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Economic Reasoning Principles

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  • PEOPLE FACE TRADEOFFS

Scarcity exists and it doesn’t go away.

Because resources are limited, people must make choices.

  • PEOPLE ECONOMIZE

People choose the alternatives that they perceive to offer the greatest excess of benefits over costs.

  • ALL CHOICES INVOLVE COSTS

The opportunity cost of a choice is the foregone alternative, the (benefits of the) alternative that was given up.

    • Don’t ask:  “What could I have done?” Ask:  “What would I have done?”

    It’s only the “next-best” alternative that matters.

    • THE CONSEQUENCES OF CHOICES LIE IN THE FUTURE

    Decisions are made in light of an unknown future, based on expected costs and expected benefits.
    Information, experience, and knowledge inform decision-making but do not eliminate uncertainty.

    • RATIONAL DECISIONS OCCUR AT THE MARGIN

    All-or-nothing decisions are extremely rare. Most decisions are best made by weighing the expected benefits and expected costs of the next increment:  For example, the decision is not “Should we paint the house?” but  “Should we paint the house this summer or wait a year?” or “Should we paint the house ourselves or hire someone to do it?”

    • PEOPLE RESPOND TO INCENTIVES

    Incentives are rewards or punishments that influence people’s decisions.

    When incentives change, people’s behavior changes in predicable ways.
    Incentives are shaped by a society’s institutions, the formal and informal “rules of the game.”

    • PRICES ARE EXTREMELY POWERFUL INCENTIVES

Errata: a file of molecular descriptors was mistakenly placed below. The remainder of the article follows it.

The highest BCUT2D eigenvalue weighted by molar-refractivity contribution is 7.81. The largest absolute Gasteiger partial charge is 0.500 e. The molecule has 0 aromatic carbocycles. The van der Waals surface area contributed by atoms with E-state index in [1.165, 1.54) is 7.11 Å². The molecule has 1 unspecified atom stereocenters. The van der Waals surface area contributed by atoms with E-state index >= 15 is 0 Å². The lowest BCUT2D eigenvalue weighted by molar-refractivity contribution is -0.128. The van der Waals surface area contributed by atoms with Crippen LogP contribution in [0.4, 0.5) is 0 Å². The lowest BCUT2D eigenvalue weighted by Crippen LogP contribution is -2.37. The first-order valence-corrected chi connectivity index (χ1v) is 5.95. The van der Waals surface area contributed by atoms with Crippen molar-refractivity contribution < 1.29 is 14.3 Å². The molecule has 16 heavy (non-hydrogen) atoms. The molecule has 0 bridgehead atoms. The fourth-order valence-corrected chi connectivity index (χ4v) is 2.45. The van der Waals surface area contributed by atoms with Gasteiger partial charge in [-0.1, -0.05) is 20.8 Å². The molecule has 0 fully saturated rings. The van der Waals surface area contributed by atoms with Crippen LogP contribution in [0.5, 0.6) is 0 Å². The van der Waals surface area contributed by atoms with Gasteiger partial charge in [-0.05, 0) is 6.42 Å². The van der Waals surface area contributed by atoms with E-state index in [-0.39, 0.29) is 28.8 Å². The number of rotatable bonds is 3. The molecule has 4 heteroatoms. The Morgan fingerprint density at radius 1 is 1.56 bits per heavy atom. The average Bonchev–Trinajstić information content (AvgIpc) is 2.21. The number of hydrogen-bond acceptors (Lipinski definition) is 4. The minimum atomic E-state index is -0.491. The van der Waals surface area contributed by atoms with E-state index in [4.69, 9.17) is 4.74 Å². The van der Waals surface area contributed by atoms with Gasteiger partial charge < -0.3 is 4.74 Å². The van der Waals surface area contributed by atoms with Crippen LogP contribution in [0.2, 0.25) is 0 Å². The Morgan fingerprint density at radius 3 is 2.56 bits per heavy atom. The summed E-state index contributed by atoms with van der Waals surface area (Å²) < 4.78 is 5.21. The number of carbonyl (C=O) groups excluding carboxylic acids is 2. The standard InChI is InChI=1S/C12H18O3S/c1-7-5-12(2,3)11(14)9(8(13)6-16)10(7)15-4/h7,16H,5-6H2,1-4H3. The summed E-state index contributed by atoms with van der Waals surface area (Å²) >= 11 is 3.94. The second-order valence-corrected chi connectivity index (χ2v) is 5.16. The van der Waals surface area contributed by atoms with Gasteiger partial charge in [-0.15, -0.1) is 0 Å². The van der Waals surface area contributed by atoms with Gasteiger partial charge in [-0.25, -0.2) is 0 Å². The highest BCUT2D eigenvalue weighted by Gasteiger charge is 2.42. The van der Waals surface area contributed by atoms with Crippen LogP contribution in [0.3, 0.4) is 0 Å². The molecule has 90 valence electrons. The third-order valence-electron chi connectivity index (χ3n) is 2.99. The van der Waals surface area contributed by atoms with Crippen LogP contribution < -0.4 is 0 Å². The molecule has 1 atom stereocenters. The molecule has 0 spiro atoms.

Prices change in dynamic economies as the relative demands for and supplies of goods, services, and resources changes.  The changing prices change people’s opportunity costs and thus, the choices they make.

    • VOLUNTARY TRADE CREATES WEALTH

    Voluntary trade occurs only when both parties expect to benefit from the exchange.
    Giving up things of lesser value for things of greater value makes all parties to the exchange better off.

    Specialization allows people to produce more by concentrating on what they do best and trading their surplus goods or services to obtain other goods and services.  Society benefits as producers specialize in what others value.

    • MARKETS FACILITATE EXCHANGE AND INCREASE INDIVIDUAL FREEDOM

    Market institutions, the written and unwritten rules governing exchange in the economy, enhance personal freedom by allowing people to make decisions in light of their perceptions of the expected costs and expected benefits they face.

    • GOVERNMENTS CAN SOMETIMES IMPROVE MARKET OUTCOMES

    Externalities, lack of competition, defining and enforcing property rights, free-rider problems, and the desire to promote social goals like equity, bring the government into the economy. The pertinent question when considering government action is “Do the benefits outweigh the costs?”

    • INDIVIDUAL AND NATIONAL STANDARDS OF LIVING DEPEND ON THE ABILITY TO PRODUCE GOODS AND SERVICES

    Increased labor productivity raises incomes and standards of living.  Productivity levels can be changed over time, with improvements in education and technology.